Claim your bonus gift: give any amount to get 4 KaiPA coasters! Donate today
 Children of the Mangyongdae Schoolchildren's Palace attending extra facultative computer class after school on Oct. 18, 2007 in Pyongyang, North Korea. Photo by Alexander Hassenstein/Getty Images

North Korea has 28 websites

Kai Ryssdal Sep 22, 2016
 Children of the Mangyongdae Schoolchildren's Palace attending extra facultative computer class after school on Oct. 18, 2007 in Pyongyang, North Korea. Photo by Alexander Hassenstein/Getty Images

We’ve been talking today about the big Yahoo hack affecting a half-billion users.

A hack like this would never happen in North Korea — besides the whole “totalitarian state” thing, we learned this week that the country effectively has 28 websites. For perspective, there are 140 million .com and .net sites.

Somebody in Pyongyang accidentally made the list of sites with its top-level domain, .kp, public. That let the folks at MotherboardHacker News and elsewhere see the full list, and do some poking around.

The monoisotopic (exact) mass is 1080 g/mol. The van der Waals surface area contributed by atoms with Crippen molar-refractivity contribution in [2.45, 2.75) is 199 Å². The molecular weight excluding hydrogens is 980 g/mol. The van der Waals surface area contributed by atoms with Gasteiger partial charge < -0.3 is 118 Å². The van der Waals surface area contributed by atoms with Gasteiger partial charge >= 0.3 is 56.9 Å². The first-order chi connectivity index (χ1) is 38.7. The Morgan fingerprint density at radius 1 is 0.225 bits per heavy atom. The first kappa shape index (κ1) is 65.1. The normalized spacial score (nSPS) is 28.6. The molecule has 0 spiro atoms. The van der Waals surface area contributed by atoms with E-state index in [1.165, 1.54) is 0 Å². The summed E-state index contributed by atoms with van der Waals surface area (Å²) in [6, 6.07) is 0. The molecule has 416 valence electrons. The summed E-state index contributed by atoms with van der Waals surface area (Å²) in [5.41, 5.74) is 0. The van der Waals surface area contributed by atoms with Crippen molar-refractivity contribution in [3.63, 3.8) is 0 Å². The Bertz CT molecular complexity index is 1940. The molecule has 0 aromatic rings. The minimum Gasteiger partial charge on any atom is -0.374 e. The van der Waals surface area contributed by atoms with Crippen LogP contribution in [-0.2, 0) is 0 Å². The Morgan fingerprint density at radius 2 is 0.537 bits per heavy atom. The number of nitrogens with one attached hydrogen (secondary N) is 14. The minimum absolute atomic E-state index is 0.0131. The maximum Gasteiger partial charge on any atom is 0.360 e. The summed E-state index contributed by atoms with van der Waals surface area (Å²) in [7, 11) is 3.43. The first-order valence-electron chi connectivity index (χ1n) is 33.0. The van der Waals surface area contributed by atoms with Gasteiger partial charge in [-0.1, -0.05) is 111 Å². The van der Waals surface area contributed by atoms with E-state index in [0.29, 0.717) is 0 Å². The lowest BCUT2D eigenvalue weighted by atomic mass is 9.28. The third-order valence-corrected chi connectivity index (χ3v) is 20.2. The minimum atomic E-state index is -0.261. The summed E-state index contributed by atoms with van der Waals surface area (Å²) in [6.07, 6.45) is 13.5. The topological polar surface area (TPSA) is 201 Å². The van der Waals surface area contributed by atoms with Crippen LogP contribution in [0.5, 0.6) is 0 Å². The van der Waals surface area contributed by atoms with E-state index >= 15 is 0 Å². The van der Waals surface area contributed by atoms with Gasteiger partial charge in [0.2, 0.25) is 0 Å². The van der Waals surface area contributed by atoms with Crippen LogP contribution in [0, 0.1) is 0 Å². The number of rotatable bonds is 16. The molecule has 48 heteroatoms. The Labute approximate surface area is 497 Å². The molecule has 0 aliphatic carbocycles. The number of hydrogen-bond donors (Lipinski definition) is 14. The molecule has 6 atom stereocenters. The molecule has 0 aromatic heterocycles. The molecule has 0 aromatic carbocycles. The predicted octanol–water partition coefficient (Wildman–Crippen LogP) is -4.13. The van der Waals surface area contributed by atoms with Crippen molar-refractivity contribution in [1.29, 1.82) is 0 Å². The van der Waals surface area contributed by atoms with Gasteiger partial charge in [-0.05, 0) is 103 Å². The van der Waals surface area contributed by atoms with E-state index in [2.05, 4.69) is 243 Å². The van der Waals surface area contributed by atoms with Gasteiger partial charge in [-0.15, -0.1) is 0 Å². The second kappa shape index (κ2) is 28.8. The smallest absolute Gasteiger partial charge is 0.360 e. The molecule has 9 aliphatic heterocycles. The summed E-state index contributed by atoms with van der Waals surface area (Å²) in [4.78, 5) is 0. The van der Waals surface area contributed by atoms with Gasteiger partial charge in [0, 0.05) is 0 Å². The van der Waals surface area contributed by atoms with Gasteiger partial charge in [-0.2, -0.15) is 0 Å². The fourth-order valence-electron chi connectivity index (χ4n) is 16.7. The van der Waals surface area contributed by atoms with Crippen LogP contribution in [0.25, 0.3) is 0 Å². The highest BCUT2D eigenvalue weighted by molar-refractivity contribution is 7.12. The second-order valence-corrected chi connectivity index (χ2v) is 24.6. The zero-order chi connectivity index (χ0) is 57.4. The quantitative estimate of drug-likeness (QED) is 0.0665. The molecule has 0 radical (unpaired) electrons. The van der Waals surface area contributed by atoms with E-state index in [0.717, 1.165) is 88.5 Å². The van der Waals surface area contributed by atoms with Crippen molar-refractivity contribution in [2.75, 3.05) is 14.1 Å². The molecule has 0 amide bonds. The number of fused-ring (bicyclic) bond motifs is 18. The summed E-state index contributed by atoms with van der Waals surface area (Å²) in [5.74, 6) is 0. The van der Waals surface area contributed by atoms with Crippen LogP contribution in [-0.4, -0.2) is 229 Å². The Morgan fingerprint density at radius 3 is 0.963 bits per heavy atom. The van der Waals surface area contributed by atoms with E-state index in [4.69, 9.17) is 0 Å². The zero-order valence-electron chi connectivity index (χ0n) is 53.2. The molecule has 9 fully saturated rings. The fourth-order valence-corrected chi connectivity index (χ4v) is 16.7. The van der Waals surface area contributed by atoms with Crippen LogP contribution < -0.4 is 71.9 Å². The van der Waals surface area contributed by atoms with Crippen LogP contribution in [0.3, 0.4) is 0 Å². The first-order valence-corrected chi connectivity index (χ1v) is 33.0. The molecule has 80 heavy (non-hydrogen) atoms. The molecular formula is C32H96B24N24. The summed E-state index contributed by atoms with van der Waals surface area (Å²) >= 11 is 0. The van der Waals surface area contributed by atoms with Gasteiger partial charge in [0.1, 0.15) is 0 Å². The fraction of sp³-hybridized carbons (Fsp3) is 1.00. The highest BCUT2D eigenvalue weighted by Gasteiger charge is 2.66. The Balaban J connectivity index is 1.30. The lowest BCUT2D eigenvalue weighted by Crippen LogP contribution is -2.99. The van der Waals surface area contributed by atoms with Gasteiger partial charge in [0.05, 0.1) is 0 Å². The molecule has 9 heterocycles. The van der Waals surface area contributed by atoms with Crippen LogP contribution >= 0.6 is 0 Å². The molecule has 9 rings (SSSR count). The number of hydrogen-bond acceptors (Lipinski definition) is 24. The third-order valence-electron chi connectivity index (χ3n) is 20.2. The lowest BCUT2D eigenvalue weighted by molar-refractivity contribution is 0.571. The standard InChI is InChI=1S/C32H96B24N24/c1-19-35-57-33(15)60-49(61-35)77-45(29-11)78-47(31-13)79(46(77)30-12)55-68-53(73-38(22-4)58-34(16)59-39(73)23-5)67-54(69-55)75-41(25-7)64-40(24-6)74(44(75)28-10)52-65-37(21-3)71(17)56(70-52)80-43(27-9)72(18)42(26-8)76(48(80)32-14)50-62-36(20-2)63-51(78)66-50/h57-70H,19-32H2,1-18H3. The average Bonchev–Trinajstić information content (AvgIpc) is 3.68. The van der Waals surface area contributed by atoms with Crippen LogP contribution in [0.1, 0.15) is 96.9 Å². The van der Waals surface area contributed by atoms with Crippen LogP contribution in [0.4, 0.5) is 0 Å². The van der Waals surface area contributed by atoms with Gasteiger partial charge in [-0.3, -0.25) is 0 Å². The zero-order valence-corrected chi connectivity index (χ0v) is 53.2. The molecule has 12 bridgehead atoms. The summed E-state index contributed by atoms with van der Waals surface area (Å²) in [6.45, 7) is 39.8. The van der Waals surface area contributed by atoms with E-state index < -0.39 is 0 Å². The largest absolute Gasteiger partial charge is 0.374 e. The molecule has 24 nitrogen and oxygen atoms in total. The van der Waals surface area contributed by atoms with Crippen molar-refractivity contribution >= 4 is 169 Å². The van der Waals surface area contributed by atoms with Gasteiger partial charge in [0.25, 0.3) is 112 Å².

Not all 28 sites were visible — possibly because of the crush of traffic, Motherboard noted — but most of it seemed pretty basic. There’s an airline, a college and a state-sponsored news site. There are also a few clones of sites that are banned in the country, like Yahoo and a social network — a different Facebook clone than the one “hackers” discovered back in May. Apparently there’s even a clone of a movie pirating site.

If none of those links work for you, Gizmodo has screenshots from those sites and many —well, a few — more.

As a nonprofit news organization, our future depends on listeners like you who believe in the power of public service journalism.

Your investment in Marketplace helps us remain paywall-free and ensures everyone has access to trustworthy, unbiased news and information, regardless of their ability to pay.

Donate today — in any amount — to become a Marketplace Investor. Now more than ever, your commitment makes a difference.